The only portion of the chain plates, vertical and horizontal that actually touched anything was a 1/2 inch or so at the bottom near the cored area of the hull. It was bedded in some time of light gray compound that Dremel'd away easy.
I feel like a dog with a bone here. I'm trying to get a good mental picture of exactly what it looks like.
I operate under the assumption that whatever is done was done for a reason. The reason may be misguided, maybe wrong, maybe stupid but a reason nonetheless.
So are you telling me that the only the bottom half or less of the bottom horizontal bar was set in some sort of putty?
That would mean the the balance of the horizontal members were floating what like 1/4 to a 3/8 off the hull.?
This actually makes a lot of sense. From a fabrication point of view to make this christmas tree arrangement and have all the horizontal members lay tight to the hull would be very time consuming.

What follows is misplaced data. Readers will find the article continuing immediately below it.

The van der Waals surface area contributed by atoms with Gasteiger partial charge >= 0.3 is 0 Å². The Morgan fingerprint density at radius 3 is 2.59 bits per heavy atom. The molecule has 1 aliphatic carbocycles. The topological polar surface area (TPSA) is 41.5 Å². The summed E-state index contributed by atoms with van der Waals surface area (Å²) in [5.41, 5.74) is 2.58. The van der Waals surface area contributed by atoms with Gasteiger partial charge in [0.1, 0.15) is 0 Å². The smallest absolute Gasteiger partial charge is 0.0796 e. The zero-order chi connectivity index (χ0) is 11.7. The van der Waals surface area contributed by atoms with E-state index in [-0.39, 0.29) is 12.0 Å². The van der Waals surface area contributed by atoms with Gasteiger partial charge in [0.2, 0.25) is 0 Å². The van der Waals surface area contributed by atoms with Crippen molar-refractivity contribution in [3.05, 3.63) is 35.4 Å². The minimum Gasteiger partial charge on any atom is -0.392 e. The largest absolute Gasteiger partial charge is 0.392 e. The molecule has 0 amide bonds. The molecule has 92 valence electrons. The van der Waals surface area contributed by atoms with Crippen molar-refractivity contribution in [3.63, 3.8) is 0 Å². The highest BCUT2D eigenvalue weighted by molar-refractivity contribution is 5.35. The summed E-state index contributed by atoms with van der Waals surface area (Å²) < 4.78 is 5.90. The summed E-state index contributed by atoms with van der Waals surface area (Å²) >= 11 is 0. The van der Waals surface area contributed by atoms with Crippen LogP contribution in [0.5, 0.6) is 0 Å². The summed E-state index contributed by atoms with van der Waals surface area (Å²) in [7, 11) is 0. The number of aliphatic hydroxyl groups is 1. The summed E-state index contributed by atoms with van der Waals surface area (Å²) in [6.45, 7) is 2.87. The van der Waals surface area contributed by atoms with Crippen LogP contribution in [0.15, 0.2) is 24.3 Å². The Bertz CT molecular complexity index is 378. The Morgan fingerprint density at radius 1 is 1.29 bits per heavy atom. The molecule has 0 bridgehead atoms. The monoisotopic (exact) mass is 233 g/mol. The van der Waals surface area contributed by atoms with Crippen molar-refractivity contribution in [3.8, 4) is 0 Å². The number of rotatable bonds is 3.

This also explains the bastard bar. It is welded on at an easily referenced point so the whole unit is shoved in from below until the bastard bar bottoms out and the bottom edge of the bottom horizontal member is puttied to the hull and you have your chain plate in positioned. Now just have the junior guy come after you and slap some glass over the whole thing and you are done.
So while the whole thing is evil from a repair point of view it makes sense from a build it quick point of view.
Not unlike hull liners on most production boats. Really stinks when you want to move deck hardware or fix wiring but saves lots of time in building the boat.
Do you think my scenario is plausible?
As to why the bastard bar was so thoroughly buried I've got this vision of junior being told to cover the chain plates so he figured he would really cover them. May not have been an engineering decision.